Iranian columnist Naser Imani wrote in the conservative Iranian daily Risalat an article under the title "The Russian Method of Solving the Problem of Terrorism:"

"Russia carried out a wide-scale attack on the school in which armed people had taken hostage a large number of pupils and innocent civilians. In so doing it [Russia] killed many of the hostages and the hostage-takers in order to end the affair. This event was similar to the hostage incident in the Moscow theater. There as well the Russian government conducted a wide-scale attack in order to end the affair at any cost without taking into consideration the number of killed.

"The American administration also sides with this logic in its struggle against terrorism, a logic which says that the number of helpless casualties is immaterial. But are these violent methods, which are being implemented in the harshest manner, not causing terrorism to become more firmly entrenched…?

"The fact must be noted that the political and economic inequality that exists in today's world is the major factor causing the creation of terrorism and its persistence. The world powers react to terrorism with violence in order to justify their international policies. They are well aware of the fact that the present violence will not at all bring about the uprooting of terrorism, but will rather cause the terrorists to be more dedicated to reaching their targets and to improve their methods." [11]

The Jews are Behind the Attack

In the Jordanian government daily Al-Dustour, columnist George Haddad wrote: "More than one Russian commentator and a number of journalists on the satellite channels pointed out that Russian intelligence had information concerning 'contributions' that some of the Chechen factions received from Jewish oligarchs from the fields of finance, communications, and oil… [These are] the owners of the corporations and billions which were stolen from the Russian people, that after Putin's rise to power and the establishment of his rule became wanted on charges of deceit, fraud, and tax evasion …

"The most important goal of the wanted Jewish gang was to distort Putin's [public] image and to present him as someone who is not in charge of the situation, [and who is incapable] of reining in the anarchy, and who is leading the country and its residents back to the days of repression, dictatorship, and state control." [12]

Columnist Ghassan Makhal wrote in the Qatari daily Al-Sharq: "Who stands behind the hostage-taking operation? The Russian government blamed the Chechens but to this day it has not divulged a single name of anyone involved in the operation - this despite the fact that it holds, by its own admission, the bodies of over thirty people. Chechen President and rebel Aslan Maskhadov also said that the Chechens have nothing to do with the operation…

"It is likely that the downing of the planes in Moscow [sic] and the operation against the school in Beslan were part of the struggle that the Putin government is waging against the [Russian] mafia, which has ties to Israel. Therefore it is possible that the Russian Foreign Minister is in Israel in order to negotiate and reach an agreement, or at least to obtain a promise from Sharon that he will mediate [between the government] and this mafia." [13]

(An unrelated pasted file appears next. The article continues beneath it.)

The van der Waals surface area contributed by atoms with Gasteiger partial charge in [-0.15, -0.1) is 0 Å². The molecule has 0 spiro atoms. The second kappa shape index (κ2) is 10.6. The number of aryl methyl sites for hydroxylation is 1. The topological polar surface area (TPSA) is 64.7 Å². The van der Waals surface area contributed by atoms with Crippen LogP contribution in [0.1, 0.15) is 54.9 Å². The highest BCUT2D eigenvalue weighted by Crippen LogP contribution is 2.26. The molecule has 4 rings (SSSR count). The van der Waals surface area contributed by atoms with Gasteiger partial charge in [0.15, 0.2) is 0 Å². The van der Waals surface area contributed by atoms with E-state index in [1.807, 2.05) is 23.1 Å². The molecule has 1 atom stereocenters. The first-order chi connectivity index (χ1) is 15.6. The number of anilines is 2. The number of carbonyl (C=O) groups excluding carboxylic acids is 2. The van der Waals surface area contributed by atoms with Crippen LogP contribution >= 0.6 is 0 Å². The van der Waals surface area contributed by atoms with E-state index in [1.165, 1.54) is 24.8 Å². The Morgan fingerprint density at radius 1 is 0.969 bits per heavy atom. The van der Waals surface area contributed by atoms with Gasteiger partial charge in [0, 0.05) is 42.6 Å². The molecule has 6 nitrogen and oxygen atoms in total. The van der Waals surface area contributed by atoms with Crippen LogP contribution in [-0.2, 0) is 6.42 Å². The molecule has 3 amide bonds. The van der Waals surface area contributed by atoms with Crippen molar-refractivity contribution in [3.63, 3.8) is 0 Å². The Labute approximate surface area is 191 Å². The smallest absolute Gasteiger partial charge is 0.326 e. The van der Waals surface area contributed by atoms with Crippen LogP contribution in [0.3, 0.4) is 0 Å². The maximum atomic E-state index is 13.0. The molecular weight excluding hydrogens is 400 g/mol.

[1] Al-Ahram (Egypt), September 4, 2004.

[2] Al-Rai (Jordan), September 5, 2004.

[3] Al-Ayyam (PA), September 6, 2004.

[4] Al-Sharq Al-Awsat (London), September 4, 2004.

[5] Al-Watan (Saudi Arabia), September 6, 2004.

[6] Okaz (Saudi Arabia), September 5, 2004.

[7], September 4, 2004.

[8] Al-Siyassa (Kuwait), September 5, 2004.

[9] Al-Dustour (Jordan), September 5, 2004.

[10] Al-Sharq (Qatar), September 6, 2004.

[11] Risalat (Iran), September 5, 2004. The Iranian newspapers criticized the actions of the Russian forces in the wake of the Chechen Moscow theater affair in September 2002, as well. The conservative newspaper Jomhouri Eslami, which is tied to Iran's leader Ali Khamenei, wrote: "Out of the many [possible] solutions to the hostage affair, the Russians chose the worst one [and] the one which causes the most casualties… Of course the Chechen people were left with no option but to make the voice of the oppressed heard in the world and to shake up its dormant conscience. The Russians … must also be aware of the fact that the killing of more than 30 armed Chechens provokes great anger among the younger generation of Chechens against the Russians and encourages thousands of Chechens to fight for every drop of blood spilt of those 30 people …" ( Jomhouri Eslami, Iran, October, 27, 2002). The daily Kayhan International, which is also tied to Iran's leader Ali Khamenei wrote that "a little bit of prudence on the part of Russian authorities would have averted the catastrophe and reduced the huge death toll of ordinary citizens. They could have been cautious at a time when Muscovites frustrated at having to pay with their life for the policies of their government in a far off land, were protesting with bold placards near the Kremlin for negotiating with the Chechens to end the unwanted war in the northern Caucasus." ( Kayhan International, Iran, October 28, 2002, as cited in IRNA (Iran), October 28, 2002).

[12] Al-Dustour (Jordan), September 6, 2004.

[13] Al-Sharq (Qatar), September 6, 2004.